Kansas 30 Day Notice To Quit

Last Updated: January 12, 2024 by Roberto Valenzuela

Kansas 30 Day Notice to Quit_1 on iPropertyManagement.com

Kansas 30 Day Notice To Quit begins eviction against a tenant for an “incurable” violation of the lease; in other words, one which doesn’t allow for corrective action, such as a repeat lease violation during the tenancy. The non-terminating party must receive notice at least thirty (30) calendar days before the date of termination.

When To Use a Kansas 30 Day Notice To Quit

A Kansas 30 Day Notice To Quit begins the eviction process when the tenant has repeated the same or substantially similar lease violation during the term of the lease.

First-time lease violations must use the 30 Day Notice To Comply or Vacate instead.

Some types of Kansas lease termination notice may allow different reasons for termination, or different notice periods. This may also apply to an eviction notice issued because of a lease or legal violation.

How To Write a Kansas 30 Day Notice To Quit

To help ensure the legal compliance of a Notice To Quit:

  1. Use the full name of the receiving parties, and address of record, if known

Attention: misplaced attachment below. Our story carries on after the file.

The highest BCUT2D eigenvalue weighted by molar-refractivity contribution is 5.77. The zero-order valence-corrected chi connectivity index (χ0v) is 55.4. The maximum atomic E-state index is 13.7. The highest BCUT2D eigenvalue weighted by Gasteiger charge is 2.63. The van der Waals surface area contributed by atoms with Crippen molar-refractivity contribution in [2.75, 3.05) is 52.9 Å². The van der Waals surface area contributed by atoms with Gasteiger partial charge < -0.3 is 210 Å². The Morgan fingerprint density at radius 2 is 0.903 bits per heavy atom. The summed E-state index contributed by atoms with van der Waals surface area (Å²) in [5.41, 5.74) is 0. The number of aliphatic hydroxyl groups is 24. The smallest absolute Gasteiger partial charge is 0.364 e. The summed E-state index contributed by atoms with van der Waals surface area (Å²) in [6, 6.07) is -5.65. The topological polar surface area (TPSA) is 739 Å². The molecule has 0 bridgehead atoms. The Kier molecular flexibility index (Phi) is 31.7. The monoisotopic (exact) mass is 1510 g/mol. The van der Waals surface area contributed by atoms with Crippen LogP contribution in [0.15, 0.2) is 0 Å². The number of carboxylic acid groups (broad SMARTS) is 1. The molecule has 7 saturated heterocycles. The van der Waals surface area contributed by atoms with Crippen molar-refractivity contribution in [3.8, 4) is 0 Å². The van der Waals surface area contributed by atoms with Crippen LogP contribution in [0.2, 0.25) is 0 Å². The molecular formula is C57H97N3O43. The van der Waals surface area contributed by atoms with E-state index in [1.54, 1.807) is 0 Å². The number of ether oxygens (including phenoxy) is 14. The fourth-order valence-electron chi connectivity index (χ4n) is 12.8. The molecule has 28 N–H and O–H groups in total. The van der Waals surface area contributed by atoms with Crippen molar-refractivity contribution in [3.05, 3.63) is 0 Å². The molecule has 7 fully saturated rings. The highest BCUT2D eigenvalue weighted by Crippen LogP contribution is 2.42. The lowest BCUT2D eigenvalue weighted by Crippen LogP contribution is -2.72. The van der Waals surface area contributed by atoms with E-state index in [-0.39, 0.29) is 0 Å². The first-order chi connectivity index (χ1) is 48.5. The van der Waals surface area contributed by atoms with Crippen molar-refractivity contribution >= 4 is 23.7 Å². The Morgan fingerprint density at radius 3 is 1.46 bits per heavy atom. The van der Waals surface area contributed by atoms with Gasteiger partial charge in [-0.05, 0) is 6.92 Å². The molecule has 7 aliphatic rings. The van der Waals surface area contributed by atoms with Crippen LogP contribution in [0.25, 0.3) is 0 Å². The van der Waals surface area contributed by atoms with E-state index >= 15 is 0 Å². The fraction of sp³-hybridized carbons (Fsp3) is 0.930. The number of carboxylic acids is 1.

2. Specify the basis upon which the tenancy will terminate
  3. Specify the termination date of the lease or tenancy
  4. Fill in the full address of the rental premises
  5. Provide updated/current address and phone number information
  6. Print name and sign the notice
  7. Complete the certificate of service by indicating the date and method of notice delivery, along with printed name and signature

It is easy to lose an otherwise justified legal action because of improper notice. Check carefully to ensure enough time after notice is delivered, not when it’s sent.

How To Serve a Kansas 30 Day Notice To Quit

Kansas landlords may deliver a Notice To Quit using any of these methods:

  1. Hand delivery to the other party
  2. Hand delivery to the other party’s usual place of business or residence, as appropriate
  3. Hand delivery to a person at least age 12 on the property who can accept the notice on behalf of the other party
  4. Posting at a conspicuous place on the premises, such as the entry door
  5. Delivery by registered or certified mail, to be proven by return receipt

To account for variable delivery times, mailed notice extends the notice period by two (2) calendar days.

In almost all cases, notice is legally served when it is received by the other party, NOT when it’s sent. Check specified date of termination carefully to ensure compliance with the legal requirements for a notice period.